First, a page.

April 16th, 2010

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Friday, April 16th, 2010

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Apache AXIS 2

Friday, April 16th, 2010

Two years ago (2009), a colleague of mine and I presented at RMOUG on using Oracle’s BPEL with Microsoft’s SQL Server to create Web services. Since we were using SQL Server instead of Oracle, we had to create xsd files to define our data. This took quite a bit of time, though not nearly as much time as dragging arrows to connect each of the items in the xsd file. In the end, we had a working deployment that realistically took about six months of duration and maybe 300 hours of work. Most of the problems were due to lack of available documentation at the time, and a difficult time getting Oracle’s BPEL product to play nice with SQL Server. The same service using an Oracle database could be done quite fast. Once you get the hang of it, we are talking minutes. Of course testing takes quite a bit more time.

Well, fast forward to the present. I was in a meeting and the topic of using Web services in Application Express was bantered about. After a few minutes, most of the team was looking at me. I am the one who experiments with products, and they were correct in assuming that I had the solution. Actually, there is a weather example available at Oracle. I was able to demo this example in a few minutes, and show how easy Web services are to integrate into APEX. The conversation then moved on to discussing whether the organization should use our purchased SOA suite to build a Web service library, but that is an entirely different story.

I found myself unable to stop thinking about the difficulty experienced using SQL Server and BPEL. I really couldn’t stop thinking about it. So, I did something about it. Several years ago, I had written a paper on Web services using AXIS. This had been several years ago and AXIS was now using a completely rewritten code base. What’s a guy to do? After downloading the Axis2 1.5.1 Release, I extracted and deployed the included war file to the Tomcat server running on my laptop. There is a samples directory, and one of the easiest ways to get started is the pojoguide example. Basically, there are four files that make up this sample. There is the service definition, src/META-INF/services.xml. In this file, you name the web service that is defined in the service directory.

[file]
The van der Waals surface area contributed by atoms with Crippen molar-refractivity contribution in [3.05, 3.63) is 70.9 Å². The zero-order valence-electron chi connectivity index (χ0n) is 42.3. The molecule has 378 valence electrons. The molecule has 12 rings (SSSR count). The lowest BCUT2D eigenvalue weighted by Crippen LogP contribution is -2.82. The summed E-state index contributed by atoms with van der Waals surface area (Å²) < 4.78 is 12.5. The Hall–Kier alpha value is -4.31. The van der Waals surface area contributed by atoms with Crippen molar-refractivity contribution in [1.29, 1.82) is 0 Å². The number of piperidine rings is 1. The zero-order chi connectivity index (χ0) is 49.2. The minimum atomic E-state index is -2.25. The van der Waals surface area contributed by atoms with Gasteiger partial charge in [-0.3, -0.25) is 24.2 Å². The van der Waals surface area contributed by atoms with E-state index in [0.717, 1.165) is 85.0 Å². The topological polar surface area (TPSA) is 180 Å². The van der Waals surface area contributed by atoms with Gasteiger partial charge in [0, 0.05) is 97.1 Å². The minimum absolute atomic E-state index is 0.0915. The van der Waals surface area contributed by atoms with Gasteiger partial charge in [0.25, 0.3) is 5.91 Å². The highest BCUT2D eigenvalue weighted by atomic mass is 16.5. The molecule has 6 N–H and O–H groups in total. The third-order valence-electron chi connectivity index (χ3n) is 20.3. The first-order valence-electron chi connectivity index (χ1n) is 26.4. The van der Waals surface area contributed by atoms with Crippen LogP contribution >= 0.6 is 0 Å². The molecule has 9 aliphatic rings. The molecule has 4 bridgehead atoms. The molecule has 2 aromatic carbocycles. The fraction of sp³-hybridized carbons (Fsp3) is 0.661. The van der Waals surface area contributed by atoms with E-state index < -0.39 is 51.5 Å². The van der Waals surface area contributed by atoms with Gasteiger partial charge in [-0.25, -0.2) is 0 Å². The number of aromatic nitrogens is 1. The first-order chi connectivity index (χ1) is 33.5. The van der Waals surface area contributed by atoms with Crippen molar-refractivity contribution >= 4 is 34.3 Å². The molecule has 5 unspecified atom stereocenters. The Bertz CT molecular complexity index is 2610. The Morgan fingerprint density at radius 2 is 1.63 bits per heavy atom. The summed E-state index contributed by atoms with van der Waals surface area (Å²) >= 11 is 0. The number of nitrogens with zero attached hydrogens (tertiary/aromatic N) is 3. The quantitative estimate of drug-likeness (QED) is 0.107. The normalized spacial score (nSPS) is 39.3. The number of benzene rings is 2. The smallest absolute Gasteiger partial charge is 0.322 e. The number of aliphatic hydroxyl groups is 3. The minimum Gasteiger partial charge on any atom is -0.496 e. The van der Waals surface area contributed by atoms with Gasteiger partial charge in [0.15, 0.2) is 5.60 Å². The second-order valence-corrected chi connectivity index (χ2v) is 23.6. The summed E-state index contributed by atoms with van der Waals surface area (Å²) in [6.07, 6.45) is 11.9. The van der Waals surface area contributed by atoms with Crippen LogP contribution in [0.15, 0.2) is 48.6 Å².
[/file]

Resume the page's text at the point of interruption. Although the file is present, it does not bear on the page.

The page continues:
In the data directory is a bean, src/pojo/data/Weather.java, which simply defines the output. For simple Web services in AXIS2, it seams easy to just create a class, and either return this class, or an array of the defined class as output. Believe me, this method is really easy to use! Okay, the rpcclient is more complicated. In my case, I replace this with a client directory, and created a Test.java file. I use this to test my Web service. After all, it is really just a Java class. In the end, I simply use a browser to test my Web service, displaying the results in my browser. The big deal is the data in the service directory. src/pojo/service/WeatherService.java contains the actual Web service. The class is the Web service, and all methods can be services that you call. Easy cheesy! For examples, I have just copied the pojoguide directory and simply renamed it, then updated the four classes described above. Of course, you have to update the build.xml file to point to the correct files and directories, but that isn’t too bad. Use ant to build the Web service to generate deployable file and test the service itself.

So back to my original point. After downloading the jtds SQL Server driver from SourceForge, I copied the jar file to the lib directory under axis2/WEB-INF and restarted Tomcat. I also had to add this to my build path in ant to get an error free compile. Now I could connect to my database. 15 Minutes later I had created my first AXIS2 Web service in years. Another ten minutes, and I was able to integrate this into APEX. Two great products working together. Technology is awesome!